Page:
a compelling argument…

Hi Tom, hi fellow GR crowd,

thanks for your feedback and being so considerate :slight_smile:
Ok, I see all your points and in fact, by now, agree to them.
By the way, to add to your argumentative advantage here:
I didn’t expect any compile time decrease; in fact, GCC documentation
says that iff the #ifndef is the first and the #endif the last statement
or preprocessor directive, then the preparse/compile time is identical
to using #pragma once*, and my only indication for it improving compile
speed is boost using it conditionally only when compiled with MSVC. To
be honest, I did not benchmark gcc/cmake build times yet, but “they felt
the same” before and after.

As I see things now, I’d just not convert the files to #pragma once.
However, I do see usefulness in the possibility to analyze headers to
find ‘convertible’ include guards, because it is a feasible method of
ensuring that files don’t have erroneous include guards.
Basically, with a little tweaking my conversion script could be used to
do some QA on header files (and generate a report, or be run in a
post-receive hook etc)

  • checking for include guards (are there any headers that shouldn’t have
  • checking for unique include guard names
  • checking if include guards GCC-optimizable.


*because the fact that the file is include-protected then is noted, and
the file is never read again

On 02/27/2014 11:42 PM, Marcus M. wrote:

  • checking if include guards GCC-optimizable.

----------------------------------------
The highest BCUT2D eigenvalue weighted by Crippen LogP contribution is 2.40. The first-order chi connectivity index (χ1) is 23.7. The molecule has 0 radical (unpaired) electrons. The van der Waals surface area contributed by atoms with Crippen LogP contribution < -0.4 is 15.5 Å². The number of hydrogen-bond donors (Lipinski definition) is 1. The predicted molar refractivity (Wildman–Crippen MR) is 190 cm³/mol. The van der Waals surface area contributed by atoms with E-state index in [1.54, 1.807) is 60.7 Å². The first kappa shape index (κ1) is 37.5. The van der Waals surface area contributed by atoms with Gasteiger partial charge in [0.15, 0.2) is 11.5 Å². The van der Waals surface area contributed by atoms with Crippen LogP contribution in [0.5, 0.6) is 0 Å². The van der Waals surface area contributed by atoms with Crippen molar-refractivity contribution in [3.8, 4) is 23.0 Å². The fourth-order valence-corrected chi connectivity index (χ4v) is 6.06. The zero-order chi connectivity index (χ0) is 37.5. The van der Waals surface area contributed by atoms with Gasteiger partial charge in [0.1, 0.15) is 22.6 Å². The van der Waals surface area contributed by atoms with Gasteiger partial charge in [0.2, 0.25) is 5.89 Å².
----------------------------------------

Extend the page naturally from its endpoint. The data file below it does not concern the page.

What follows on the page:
I think we’re already putting more energy into this than it deserves :slight_smile:
    At least for blocks, gr_modtool creates header guards that consist of
    the module- and the block name, which you should choose wisely anyway.
    Little chance of collisions here.

A script that would check for unique header guards wouldn’t hurt. But
what are “optimizable guards”? I think we have much bigger cookies to
bake right now.


Hash: SHA1

Hi Moritz,

thanks :slight_smile: I agree on the “let’s not break builds for the pure beauty
of #pragma once” approach. I tried this only to find existing bugs,
and actually found very little; however, they could be completely
avoided by #pragma once, and therefore I do see value in using it. So
I humbly and slightly disagree with the “my editor does that for me”

Since I couldn’t find info on which compilers are minimally necessary
to build GR, I tried to figure out on my own(0). So far, I’ve not
quite come to any useful point. Boost uses the classical include
guards, but adds a #pragma once only for MSVC compilers(1) so those
might really profit from that. Reading the gcc 3.4 release notes (2)
suggests that prior to 3.4, #pragma once was but deprecated – showing
a few warnings in an ancient compiler doesn’t seem to be too bad :wink: